Thyrone Tommy’s Learn to Swim flows with an energy as vibrant as the jazz music at its core. Moving with the nimble dexterity of a seasoned professional, Tommy’s feature debut is a stunning feat. It is a film filled with a sensual tension and moody emotion, which only makes its meditation on love and loss even more palpable.
Navigating the complicated affairs of the heart is Dezi (Thomas Antony Olajide), a talented sax player and producer. A bit of a perfectionist, often to the detriment of his relationship with other musicians, Dezi is the type of person who will easily take his ball and go home if the game is not to his liking. His moody demeanor is the opposite of Selma’s (Emma Ferreira), a vivacious singer who believes that music and life should be lived to the fullest. Assured in herself, Selma is working on an EP for a major label and wants Dezi to work with her on the album. It does not take long for sparks to fly between the two, setting the stage for a volatile romance.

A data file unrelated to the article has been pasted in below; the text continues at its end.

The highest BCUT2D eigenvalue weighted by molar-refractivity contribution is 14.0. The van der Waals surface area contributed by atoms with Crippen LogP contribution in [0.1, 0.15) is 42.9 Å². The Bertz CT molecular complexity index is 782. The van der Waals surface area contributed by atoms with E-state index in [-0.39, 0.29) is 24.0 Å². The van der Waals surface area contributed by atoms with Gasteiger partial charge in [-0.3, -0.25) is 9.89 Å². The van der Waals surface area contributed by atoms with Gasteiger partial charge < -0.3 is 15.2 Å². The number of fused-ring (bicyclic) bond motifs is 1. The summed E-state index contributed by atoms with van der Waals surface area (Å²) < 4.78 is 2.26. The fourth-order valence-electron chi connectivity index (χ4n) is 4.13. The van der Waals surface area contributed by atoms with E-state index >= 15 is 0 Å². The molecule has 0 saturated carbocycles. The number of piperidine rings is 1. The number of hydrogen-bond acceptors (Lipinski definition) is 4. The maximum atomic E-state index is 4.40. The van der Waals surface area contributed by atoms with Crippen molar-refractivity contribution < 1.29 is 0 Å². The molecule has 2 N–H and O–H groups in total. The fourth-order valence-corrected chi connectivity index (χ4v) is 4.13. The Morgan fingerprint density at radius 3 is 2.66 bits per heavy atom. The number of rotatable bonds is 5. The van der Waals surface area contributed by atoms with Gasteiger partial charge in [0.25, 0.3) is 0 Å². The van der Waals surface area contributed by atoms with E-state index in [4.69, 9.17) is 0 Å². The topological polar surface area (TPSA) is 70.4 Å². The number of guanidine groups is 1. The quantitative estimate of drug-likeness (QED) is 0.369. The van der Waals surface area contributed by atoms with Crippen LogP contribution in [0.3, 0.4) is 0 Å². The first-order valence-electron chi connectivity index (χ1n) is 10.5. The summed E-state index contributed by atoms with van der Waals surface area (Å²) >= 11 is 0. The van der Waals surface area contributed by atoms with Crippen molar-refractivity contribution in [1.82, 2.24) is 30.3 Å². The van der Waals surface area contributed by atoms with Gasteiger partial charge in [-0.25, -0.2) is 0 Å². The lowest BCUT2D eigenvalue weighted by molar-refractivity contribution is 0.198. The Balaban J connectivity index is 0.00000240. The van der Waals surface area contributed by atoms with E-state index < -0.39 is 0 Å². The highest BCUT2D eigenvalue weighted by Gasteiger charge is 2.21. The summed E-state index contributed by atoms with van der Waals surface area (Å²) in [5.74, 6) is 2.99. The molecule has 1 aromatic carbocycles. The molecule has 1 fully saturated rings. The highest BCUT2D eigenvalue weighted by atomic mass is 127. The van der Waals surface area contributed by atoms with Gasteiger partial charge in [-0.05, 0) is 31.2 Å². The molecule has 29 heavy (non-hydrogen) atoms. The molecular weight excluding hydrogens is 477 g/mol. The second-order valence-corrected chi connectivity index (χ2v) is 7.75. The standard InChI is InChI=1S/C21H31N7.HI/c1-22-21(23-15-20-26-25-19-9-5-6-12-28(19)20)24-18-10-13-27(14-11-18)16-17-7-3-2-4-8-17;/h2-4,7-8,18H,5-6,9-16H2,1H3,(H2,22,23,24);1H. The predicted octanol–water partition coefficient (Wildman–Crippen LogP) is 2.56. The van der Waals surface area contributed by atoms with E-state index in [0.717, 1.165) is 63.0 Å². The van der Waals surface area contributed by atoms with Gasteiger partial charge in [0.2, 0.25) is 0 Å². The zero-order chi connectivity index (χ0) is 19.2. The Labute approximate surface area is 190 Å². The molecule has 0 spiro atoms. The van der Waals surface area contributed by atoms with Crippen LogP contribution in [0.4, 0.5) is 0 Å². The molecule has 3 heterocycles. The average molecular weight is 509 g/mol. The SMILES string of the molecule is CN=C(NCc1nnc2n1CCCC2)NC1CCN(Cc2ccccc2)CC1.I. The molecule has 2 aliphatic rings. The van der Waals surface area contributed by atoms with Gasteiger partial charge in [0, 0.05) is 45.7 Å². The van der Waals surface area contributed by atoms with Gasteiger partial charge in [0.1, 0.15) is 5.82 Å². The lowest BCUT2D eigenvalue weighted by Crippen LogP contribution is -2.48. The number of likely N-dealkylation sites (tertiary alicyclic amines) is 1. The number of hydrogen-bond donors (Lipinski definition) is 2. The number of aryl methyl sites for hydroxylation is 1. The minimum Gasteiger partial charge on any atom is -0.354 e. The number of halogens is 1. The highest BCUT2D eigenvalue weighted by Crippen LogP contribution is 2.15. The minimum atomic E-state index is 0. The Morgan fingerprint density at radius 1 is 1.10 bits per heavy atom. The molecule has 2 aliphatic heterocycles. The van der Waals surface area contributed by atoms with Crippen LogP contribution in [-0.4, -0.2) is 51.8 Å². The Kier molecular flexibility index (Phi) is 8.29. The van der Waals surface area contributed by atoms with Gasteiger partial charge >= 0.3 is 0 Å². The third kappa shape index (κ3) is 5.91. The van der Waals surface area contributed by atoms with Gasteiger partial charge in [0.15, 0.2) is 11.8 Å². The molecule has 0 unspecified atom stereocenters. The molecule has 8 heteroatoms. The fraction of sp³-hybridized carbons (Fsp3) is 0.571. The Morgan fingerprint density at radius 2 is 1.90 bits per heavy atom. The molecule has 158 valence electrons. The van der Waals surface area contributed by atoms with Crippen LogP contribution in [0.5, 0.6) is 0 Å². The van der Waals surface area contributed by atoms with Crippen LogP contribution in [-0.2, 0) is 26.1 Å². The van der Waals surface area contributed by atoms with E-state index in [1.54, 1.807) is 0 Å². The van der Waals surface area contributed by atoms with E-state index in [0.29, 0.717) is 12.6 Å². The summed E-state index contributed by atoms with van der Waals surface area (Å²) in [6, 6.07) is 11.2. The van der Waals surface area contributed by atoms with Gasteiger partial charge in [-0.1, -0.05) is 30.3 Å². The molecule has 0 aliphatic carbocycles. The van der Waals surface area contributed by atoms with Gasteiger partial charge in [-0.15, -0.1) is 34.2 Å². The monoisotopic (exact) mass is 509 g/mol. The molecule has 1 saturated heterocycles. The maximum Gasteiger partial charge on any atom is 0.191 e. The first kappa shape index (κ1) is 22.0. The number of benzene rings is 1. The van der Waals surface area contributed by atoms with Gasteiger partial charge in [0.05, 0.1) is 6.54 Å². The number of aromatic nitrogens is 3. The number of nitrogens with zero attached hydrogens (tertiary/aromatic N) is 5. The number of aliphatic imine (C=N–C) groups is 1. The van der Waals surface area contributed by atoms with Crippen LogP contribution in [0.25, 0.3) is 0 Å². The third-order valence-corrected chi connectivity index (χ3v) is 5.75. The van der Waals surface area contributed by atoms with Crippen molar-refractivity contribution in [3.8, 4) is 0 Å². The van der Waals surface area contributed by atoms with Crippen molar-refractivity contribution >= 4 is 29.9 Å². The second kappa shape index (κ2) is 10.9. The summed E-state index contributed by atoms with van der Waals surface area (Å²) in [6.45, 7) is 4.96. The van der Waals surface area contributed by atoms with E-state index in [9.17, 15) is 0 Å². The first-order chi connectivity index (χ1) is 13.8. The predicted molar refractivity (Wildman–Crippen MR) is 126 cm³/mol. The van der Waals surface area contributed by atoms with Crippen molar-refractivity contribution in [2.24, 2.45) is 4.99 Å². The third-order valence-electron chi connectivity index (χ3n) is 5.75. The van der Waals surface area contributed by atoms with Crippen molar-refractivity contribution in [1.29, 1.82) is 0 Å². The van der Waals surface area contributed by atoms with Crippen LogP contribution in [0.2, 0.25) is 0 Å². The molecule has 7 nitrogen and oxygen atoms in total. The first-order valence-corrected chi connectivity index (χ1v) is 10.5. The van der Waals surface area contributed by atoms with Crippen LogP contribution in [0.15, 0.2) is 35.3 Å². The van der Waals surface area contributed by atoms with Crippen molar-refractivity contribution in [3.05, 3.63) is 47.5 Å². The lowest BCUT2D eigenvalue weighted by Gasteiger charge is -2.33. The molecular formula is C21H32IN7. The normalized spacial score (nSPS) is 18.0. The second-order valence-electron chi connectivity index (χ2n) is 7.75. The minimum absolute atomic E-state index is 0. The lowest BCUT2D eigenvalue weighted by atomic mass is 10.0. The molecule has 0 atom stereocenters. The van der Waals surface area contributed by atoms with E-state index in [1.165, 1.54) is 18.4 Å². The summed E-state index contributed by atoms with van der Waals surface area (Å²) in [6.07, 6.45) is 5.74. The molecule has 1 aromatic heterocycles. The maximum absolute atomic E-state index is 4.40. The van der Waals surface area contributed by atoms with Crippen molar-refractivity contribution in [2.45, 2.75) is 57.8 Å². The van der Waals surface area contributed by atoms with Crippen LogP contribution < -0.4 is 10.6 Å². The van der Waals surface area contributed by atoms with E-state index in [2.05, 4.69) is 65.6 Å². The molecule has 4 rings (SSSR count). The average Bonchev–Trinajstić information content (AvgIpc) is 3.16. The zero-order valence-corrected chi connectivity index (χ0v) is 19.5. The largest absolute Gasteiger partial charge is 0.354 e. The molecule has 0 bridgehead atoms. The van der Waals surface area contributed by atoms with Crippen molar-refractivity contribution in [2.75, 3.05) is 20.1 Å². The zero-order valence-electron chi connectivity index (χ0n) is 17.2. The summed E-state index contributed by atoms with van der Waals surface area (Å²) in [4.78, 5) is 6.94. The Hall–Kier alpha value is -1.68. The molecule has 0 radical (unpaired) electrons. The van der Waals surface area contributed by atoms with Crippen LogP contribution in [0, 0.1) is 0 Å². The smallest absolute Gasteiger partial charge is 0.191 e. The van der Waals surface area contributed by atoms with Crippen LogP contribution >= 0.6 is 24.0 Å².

While turbulent romances between artists have been tackled on screen before, Tommy’s film takes traditional trope and remixes them into a fresh tune. Playing with chronology, by jumping around in time, Learn to Swim often feels like two distinct and equally riveting films. One that focuses on the joys of budding love and the other a tale of grief and pain. The latter manifesting itself physically in a tooth infection that Dezi is desperate to find a cure for.
The shifting emotions in the two different time frames are expertly orchestrated through the subtle camera movements and sharp editing. The warmth of the colour palette used in flashbacks, compared to the cool blues of the present, make navigating the two periods a treat to experience. Learn to Swim is as visually rich as the emotions brewing within it. One is immediately drawn into the film and its characters, thanks to the outstanding performances by Olajide and Ferreira, and their personal demon’s.
Expanding on the potential he displayed in his 2016 short film Mariner, which also starred Olajide, Tommy solidifies himself as one of cinema’s exciting new voices. A layered and heartbreakingly beautiful tale of love and loss, Learn to Swim is worth getting your feet wet for.